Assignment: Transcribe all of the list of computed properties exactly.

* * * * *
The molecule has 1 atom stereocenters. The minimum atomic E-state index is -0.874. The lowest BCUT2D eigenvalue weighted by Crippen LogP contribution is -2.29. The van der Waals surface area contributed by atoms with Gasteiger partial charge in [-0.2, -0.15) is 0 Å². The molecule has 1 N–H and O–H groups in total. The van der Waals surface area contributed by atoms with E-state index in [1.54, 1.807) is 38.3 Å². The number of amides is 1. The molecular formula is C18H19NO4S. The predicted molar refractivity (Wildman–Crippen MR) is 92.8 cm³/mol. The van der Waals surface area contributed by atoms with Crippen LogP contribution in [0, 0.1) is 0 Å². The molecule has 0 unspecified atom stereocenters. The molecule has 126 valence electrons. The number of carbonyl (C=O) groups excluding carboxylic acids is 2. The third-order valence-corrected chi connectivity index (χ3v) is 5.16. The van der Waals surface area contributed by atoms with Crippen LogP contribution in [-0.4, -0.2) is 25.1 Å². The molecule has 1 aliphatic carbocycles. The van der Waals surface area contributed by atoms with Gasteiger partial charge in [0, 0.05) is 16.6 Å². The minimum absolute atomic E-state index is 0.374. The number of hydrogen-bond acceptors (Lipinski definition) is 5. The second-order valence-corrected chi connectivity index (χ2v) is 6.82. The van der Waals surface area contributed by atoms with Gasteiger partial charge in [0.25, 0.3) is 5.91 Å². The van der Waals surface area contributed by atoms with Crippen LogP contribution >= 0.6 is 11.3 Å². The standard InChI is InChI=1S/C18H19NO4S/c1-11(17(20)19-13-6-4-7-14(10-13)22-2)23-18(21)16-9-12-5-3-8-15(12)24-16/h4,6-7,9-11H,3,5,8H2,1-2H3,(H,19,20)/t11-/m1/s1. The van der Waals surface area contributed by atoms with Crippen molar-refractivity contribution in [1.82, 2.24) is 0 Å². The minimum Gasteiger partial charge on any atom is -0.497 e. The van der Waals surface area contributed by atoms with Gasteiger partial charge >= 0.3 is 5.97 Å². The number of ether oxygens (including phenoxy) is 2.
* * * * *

The molecule has 1 atom stereocenters. The minimum atomic E-state index is -0.874. The lowest BCUT2D eigenvalue weighted by Crippen LogP contribution is -2.29. The van der Waals surface area contributed by atoms with Gasteiger partial charge in [-0.2, -0.15) is 0 Å². The molecule has 1 N–H and O–H groups in total. The van der Waals surface area contributed by atoms with E-state index in [1.54, 1.807) is 38.3 Å². The number of amides is 1. The molecular formula is C18H19NO4S. The predicted molar refractivity (Wildman–Crippen MR) is 92.8 cm³/mol. The van der Waals surface area contributed by atoms with Crippen LogP contribution in [0, 0.1) is 0 Å². The molecule has 0 unspecified atom stereocenters. The molecule has 126 valence electrons. The number of carbonyl (C=O) groups excluding carboxylic acids is 2. The third-order valence-corrected chi connectivity index (χ3v) is 5.16. The van der Waals surface area contributed by atoms with Crippen LogP contribution in [-0.4, -0.2) is 25.1 Å². The molecule has 1 aliphatic carbocycles. The van der Waals surface area contributed by atoms with Gasteiger partial charge in [0, 0.05) is 16.6 Å². The minimum absolute atomic E-state index is 0.374. The number of hydrogen-bond acceptors (Lipinski definition) is 5. The second-order valence-corrected chi connectivity index (χ2v) is 6.82. The van der Waals surface area contributed by atoms with Gasteiger partial charge in [0.25, 0.3) is 5.91 Å². The van der Waals surface area contributed by atoms with Crippen LogP contribution >= 0.6 is 11.3 Å². The standard InChI is InChI=1S/C18H19NO4S/c1-11(17(20)19-13-6-4-7-14(10-13)22-2)23-18(21)16-9-12-5-3-8-15(12)24-16/h4,6-7,9-11H,3,5,8H2,1-2H3,(H,19,20)/t11-/m1/s1. The van der Waals surface area contributed by atoms with Crippen molar-refractivity contribution in [1.82, 2.24) is 0 Å². The minimum Gasteiger partial charge on any atom is -0.497 e. The van der Waals surface area contributed by atoms with Gasteiger partial charge >= 0.3 is 5.97 Å². The number of ether oxygens (including phenoxy) is 2.